Fōrmulæ is an open source framework for collaborativesymbolic computation


Symbolic computation

Symbolic computation refers to the study and development of algorithms and software for manipulating mathematical expressions and other kind of objects as arrangements of symbols.

Symbolic computation frameworks

A symbolic computation framework, in general is a specification for how symbolic expressions are defined, created, manipulated, etc.

The Fōrmulæ framework, in particular, also provide specifications for the following:

  • How expressions are graphically visualized
  • How expressions are edited
  • How expressions are transformed in other expressions, by a process of simplification or reduction

The Formulæ framework is provided as a Java library, so programmers can use it to create Java programs that manipulate expressions symbolically.

Moreover, a programmer can use the Formulæ library to define -in terms of code- how an specific set of expressions are defined, visualized, edited and/or simplified. That set of expressions usually belongs to a specific field of knowledge, i.e. algebra, physics, chemistry, etc.


The code written by a programmer, defining how a set of expressions are visualized, edited and/or reduced can be packaged as a single file that can be easily transported and published, so there can be packages for arithmetic, plotting functions, astronomy, etc. written independently by different programmers

Integrating packages

Several packages, from different sources can be dynamically attached to a single program, in order that it can symbolically manipulate the expressions the packages contain.

Even when packages are written by different persons, at different times, once they are joined, they are able to cooperatively work with each other.

Front ends

The Fōrmulæ library is a specification, not a end user program. It can, however be used to write a front end program intended to manipulate expressions symbolically.

As a branch of the Fōrmulæ project, there is the development of a front end program, called "Desktop". It works in a similar way to a CAS, this is, creating a set of of question-answer expressions.

  • It can dynamically load packages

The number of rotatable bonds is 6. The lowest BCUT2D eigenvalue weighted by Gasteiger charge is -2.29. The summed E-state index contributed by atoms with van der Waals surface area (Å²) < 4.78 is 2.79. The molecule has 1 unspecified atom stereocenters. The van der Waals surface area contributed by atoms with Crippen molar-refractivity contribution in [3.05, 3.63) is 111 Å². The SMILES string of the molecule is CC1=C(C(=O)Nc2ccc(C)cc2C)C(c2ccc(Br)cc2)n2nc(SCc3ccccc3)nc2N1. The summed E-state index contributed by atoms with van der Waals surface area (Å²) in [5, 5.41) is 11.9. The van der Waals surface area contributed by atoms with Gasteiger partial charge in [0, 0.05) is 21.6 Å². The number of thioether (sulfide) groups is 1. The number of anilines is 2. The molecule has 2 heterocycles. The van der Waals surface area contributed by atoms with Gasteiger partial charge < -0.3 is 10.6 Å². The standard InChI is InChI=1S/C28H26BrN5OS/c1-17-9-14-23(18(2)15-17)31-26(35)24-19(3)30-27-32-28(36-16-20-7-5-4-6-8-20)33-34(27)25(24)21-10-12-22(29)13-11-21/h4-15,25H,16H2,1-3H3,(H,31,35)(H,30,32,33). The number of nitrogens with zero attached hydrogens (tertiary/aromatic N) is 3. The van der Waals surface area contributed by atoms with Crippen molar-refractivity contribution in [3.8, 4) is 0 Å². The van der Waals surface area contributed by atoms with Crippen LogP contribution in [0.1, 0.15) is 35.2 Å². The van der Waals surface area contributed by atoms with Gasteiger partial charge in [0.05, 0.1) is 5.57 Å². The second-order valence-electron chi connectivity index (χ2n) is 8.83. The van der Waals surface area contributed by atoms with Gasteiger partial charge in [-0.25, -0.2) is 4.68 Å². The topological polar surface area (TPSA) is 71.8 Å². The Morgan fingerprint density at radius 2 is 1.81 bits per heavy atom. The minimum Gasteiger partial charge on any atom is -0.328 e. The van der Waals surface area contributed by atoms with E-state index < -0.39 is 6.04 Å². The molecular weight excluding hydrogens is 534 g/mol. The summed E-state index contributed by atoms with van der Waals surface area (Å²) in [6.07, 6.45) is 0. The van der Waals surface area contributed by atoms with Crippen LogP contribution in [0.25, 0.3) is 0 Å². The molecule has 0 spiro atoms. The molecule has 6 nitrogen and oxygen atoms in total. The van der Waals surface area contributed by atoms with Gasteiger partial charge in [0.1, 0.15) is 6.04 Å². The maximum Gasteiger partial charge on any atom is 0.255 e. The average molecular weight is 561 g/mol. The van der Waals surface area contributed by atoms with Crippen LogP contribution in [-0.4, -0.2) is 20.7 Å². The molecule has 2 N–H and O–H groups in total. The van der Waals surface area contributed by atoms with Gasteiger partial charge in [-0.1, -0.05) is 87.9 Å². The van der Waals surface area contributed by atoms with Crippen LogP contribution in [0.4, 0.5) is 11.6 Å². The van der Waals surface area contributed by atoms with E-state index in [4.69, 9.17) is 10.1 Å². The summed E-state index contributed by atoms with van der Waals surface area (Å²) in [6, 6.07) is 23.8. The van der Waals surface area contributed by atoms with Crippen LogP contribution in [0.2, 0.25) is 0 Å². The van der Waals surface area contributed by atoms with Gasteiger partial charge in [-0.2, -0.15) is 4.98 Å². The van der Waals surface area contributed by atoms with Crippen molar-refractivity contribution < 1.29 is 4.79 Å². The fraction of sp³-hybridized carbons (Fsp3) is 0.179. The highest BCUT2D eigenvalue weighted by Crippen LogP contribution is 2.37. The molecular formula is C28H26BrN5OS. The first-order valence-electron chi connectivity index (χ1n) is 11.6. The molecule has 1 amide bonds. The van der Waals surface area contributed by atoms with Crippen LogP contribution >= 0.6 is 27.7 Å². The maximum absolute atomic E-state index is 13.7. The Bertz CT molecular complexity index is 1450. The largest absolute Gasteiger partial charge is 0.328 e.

• It can create and edit expressions included in the loaded packages
  • It can invoke the reduction or simplifications of expressions created, according with the rules provided in the loaded packages
  • The work can be saved/loaded to/from a file

Other front ends programs can be written, for different interfaces, i.e. as a spreadsheet or integrated with a handwriting recognition program

Practical uses

They can be used in several ways. The following are a few examples:

  • You can use it as a computer algebra system (CAS), much like Mathematica, Mathlab, Maple, etc. (trademarks of their respective owners). Unlike those, you can select and use the packages you need, and you don´t have functionality you will never use.
  • It can be used as a graphics program, in which can draw formulae, diagrams, functions plots, charts etc. and save or export them to other programs.
  • It can be used as a tool for teaching. i.e., for teaching how to program, it can help to build programming structures either by flowchart or indented code. They do not only look good, they actually run.
  • It can be used as a scripting programming language. These scripts are language and platform independent.
  • If you are a programmer, you can use it to dynamically ask the user to introduce formulae and expressions required by your programs. It could be used by a payroll program in order to define (out of code) how the payroll is calculated,
  • A researcher on computer sciences, mathematics, numerical algorithms, etc. could publish his/her work with an expression package containing the results of his/her research in order to other persons could immediately use it